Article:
Failure #1 (with flash)
The second experiment was using fine glitter. I covered the inside of the ornament with thinned ModPodge. I let it dry until it was slightly tacky. I then poured fine art glitter inside the ornament and shook it around until it covered the ornament. While this was somewhat successful, there is still a little of the ModPodge showing. I might coat the inside with acrylic paint to deepen the color.
Failure #2 (without flash)
Failure #2 (with flash)

The third experiment was the process as #2 but instead of glitter, I used two colors of PearlEx powders. This was the most successful of the bunch but the ModPodge still shows through a little bit. Once again, I might add thinned out acrylic paint to deepen the color.

Failure #3 (without flash)
Failure #3 (with flash)
I have a couple more experiments before I finalize the process with my miniature glass ornaments.

Tuesday, December 17, 2013

Iron Craft Challenge #25--A Look Back (Kat Inspired Paper Christmas Trees)

The next-to-last challenge of this year is devoted to "looking back" at past projects as inspiration. I decided to dedicate this challenge to our director and leader--Kat. I was so inspired by her last project (Paper Snowflake Trees) that I wanted to make some paper trees on my own.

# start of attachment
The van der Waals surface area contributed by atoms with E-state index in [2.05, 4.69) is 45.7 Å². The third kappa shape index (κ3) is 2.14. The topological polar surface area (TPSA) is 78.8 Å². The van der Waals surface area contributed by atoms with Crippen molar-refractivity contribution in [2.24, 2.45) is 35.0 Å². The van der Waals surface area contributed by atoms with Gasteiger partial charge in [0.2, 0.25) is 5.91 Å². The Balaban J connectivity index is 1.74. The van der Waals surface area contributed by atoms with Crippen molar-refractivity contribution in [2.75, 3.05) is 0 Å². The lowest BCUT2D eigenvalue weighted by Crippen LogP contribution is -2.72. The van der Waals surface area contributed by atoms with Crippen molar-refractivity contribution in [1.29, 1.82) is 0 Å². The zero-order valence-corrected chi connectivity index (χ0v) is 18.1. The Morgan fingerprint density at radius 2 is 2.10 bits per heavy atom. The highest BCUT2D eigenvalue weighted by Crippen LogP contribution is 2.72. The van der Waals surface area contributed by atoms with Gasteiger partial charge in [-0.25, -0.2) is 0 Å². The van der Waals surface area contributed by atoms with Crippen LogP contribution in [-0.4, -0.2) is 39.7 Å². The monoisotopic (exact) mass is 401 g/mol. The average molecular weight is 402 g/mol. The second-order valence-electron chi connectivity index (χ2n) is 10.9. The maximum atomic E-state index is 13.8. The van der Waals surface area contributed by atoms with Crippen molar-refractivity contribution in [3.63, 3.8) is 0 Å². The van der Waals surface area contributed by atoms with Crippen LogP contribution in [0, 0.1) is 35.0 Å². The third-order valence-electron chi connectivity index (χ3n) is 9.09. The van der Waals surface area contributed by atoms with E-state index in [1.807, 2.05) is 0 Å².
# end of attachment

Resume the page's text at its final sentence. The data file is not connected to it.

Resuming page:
I came up with my own version by doing a cut-lace snowflake as the basis of the branches. I did a red version (above) and wasn't quite as pleased as I would have liked. The four layers are attached to a skewer and is mounted on a wooden oblong bead.

In the red version, I cut out the lace snowflake, divided it into half, and then mounted them to the skewer by gluing the overlap onto itself. The difficulty with this particular version is that the branches are asymmetrical and therefore the tree looks lopsided.

For the second version, rather than cut the snowflake in half--I only cut out one section of the snowflake so that the branches would be symmetrical around the skewer. The overlap was glued onto itself and then the skewer was pierced through the center of the rounded snowflake.

Glittered branches
Top most branch (most glitter)
To add interest, I applied snow glitter before gluing the pieces together. The snow glitter was applied in different thicknesses. In other words, the topmost layer got the most "snow" and the lowest layer got the least.

Aerial View
Side View